There was this logo on a red bus, saying our money should remain in the UK — that’s why I voted for Remain

(written by lawrence krubner, however indented passages are often quotes). You can contact lawrence at: lawrence@krubner.com, or follow me on Twitter.

This is a priceless story:

The day after the Brexit referendum in 2016, I went to Romford. I was keen to talk to people in one of the highest Leave-voting constituencies.

In a pub on South Street, I chatted to an elderly lady who was sitting at a table next to her two sons. Both had voted for Leave. She had voted Remain. Why? I asked her.

“There was this logo on a red bus, saying our money should remain in the UK. That’s why I voted for Remain,” she said.

Also, I didn’t know that anyone really cared about the Speaker saying “Order”, but here are 5 foreign correspondents and 3 of them make a joke about it, or note its fame. Yet I’ve been reading The Guardian for years and I don’t recall any British journalist ever making a comment about this. Maybe this is a fish-don’t-know-they-are-in-water kind of thing? Only the foreigners really notice it?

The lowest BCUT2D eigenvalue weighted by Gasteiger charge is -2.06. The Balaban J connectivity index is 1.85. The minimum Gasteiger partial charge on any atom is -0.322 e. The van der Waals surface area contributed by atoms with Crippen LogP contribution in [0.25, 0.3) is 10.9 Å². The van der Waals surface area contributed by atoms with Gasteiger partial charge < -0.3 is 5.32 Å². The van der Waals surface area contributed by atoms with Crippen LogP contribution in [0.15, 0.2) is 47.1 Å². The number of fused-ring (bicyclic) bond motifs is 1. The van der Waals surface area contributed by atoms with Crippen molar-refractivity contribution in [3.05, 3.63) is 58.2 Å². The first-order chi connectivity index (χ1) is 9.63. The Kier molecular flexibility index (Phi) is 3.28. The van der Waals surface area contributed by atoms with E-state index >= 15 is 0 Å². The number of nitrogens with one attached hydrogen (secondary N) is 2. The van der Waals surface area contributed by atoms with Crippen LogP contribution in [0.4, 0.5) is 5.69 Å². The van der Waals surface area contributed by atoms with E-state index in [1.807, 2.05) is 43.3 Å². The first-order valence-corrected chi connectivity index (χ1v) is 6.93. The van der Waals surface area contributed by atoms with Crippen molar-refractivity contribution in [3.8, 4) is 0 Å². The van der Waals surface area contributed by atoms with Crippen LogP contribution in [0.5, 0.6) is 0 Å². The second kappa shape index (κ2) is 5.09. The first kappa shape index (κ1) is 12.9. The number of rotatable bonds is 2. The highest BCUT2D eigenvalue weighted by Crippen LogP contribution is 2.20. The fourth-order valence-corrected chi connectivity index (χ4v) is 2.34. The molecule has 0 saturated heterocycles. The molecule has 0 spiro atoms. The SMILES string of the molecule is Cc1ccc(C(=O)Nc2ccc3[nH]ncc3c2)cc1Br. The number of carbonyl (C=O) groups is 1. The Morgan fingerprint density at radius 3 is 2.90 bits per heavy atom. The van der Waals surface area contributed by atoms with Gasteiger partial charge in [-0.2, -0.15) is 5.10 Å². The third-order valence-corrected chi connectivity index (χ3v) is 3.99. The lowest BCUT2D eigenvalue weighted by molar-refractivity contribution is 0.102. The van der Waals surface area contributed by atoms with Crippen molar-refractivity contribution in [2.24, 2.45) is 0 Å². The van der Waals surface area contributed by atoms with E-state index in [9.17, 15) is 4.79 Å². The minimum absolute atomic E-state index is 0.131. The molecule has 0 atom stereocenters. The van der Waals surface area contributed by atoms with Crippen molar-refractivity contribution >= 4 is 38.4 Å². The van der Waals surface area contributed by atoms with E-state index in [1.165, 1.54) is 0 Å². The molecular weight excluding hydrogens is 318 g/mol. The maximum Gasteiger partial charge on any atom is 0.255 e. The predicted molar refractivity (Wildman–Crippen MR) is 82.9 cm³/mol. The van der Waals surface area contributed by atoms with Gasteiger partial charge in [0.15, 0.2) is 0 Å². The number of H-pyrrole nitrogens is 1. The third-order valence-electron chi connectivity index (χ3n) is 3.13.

The country has been on a steep learning curve ever since, especially about the European Union. And I myself about this country. I started this job in 2013, arriving from Brussels after four years spent covering EU affairs. I did not expect my move from the heart of Europe across the Channel to be such a massive leap. Maybe my first reporting assignment should have been a warning: it was David Cameron’s Bloomberg speech.

It is a privilege and a challenge to be the UK correspondent for a German newspaper. Our readers back home are incredibly knowledgeable about this place. They speak the language, read British news online, travel to every corner of these islands. They watch BBC shows, attend British universities. By now they all know Mister “Order! Ordeeeer!” John Bercow, too.

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